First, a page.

I would subtitle this question "Bourbaki's dream." The dream faltered on the foundations. Bourbaki tried to give a half-baked half-formalized naive set theory resulting in an embarrassment of epic proportions (with regard to their volume Theory of Sets; of course other volumes have been extremely successful, like the Lie theory volume) that has been detailed by Adrian Mathias, an expert in the field unlike any of the Bourbaki, in a series of recent detailed critiques (not merely his essay The ignorance of Bourbaki). What I am trying to suggest is that checking all of the previous results will get you hopelessly bogged down in the foundations.
In the comments below, some of the editors requested evidence that work by Grothendieck was blocked by the Bourbaki. Here is a first sample from a 1992 paper by Corry:
Eilenberg himself was commissioned several times with the preparation of drafts on homologies and on categories, while a fascicule de résultats on categories and functors was assigned successively to Grothendieck and Cartier. However, the promised chapter on categories never appeared as part of the treatise. As we shall see in greater detail in the next section, the publication of such a chapter could have proved somewhat problematic when coupled with Bourbaki's insistence on the centrality of structures. The task of merging both concepts, i.e., categories and structures, in a sensible way, would have been arduous and unilluminating, and the adoption of categorical ideas would have probably necessitated the rewriting of several chapters of the treatise. This claim is further corroborated by the interesting fact that when the chapter on homological algebra was finally issued (1980), the categorical approach was not adopted therein.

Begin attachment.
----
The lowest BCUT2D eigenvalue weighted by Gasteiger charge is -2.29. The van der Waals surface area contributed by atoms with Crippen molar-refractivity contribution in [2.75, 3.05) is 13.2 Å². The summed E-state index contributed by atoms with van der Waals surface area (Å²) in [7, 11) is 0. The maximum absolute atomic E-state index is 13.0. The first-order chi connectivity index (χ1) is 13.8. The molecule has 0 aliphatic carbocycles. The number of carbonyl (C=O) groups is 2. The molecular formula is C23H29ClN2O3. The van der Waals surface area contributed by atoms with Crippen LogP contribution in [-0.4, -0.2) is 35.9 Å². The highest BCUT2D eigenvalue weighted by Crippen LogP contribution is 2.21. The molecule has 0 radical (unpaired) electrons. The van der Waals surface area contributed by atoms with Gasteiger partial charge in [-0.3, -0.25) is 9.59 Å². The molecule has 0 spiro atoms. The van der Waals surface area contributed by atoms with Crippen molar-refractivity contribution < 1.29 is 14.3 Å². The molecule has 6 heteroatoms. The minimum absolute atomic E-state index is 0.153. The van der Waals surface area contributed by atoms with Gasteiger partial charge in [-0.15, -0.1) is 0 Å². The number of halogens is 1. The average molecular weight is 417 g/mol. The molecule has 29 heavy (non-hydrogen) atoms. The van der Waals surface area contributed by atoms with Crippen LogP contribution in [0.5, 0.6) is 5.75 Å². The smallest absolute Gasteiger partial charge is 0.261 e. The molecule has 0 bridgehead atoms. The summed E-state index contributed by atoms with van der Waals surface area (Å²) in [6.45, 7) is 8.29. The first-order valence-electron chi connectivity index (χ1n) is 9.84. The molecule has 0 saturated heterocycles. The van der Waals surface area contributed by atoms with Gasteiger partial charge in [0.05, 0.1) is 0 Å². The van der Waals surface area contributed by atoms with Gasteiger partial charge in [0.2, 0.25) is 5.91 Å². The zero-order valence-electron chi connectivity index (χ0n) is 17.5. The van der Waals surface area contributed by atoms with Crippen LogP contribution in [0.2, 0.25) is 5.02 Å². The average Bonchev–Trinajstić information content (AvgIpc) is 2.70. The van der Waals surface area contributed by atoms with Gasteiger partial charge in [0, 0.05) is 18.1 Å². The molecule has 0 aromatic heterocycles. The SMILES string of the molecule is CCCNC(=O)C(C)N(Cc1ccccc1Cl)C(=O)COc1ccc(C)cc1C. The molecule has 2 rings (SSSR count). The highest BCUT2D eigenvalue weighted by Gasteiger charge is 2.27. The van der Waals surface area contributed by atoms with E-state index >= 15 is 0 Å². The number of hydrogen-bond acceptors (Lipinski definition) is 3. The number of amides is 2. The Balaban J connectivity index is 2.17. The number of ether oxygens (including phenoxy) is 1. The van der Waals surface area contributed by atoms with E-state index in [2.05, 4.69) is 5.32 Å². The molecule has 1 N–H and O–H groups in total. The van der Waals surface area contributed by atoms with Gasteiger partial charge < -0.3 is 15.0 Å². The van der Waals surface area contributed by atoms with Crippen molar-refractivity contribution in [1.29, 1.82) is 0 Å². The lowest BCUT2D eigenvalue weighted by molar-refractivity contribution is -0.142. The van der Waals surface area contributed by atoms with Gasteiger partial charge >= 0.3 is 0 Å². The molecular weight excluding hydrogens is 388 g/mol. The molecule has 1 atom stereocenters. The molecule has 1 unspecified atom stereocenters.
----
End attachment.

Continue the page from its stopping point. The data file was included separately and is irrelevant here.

My perception is that the Bourbaki concept of structure, while in principle similar in spirit to category theory, was hopelessly tied in with their naive set-theoretic realism, and as a consequence created an impediment of the sort detailed by Corry.
While I am in favor of systematization, the Bourbaki project to get to an alleged bottom of all of mathematics is more of a collectivization than a systematization, and is disturbingly procrustean.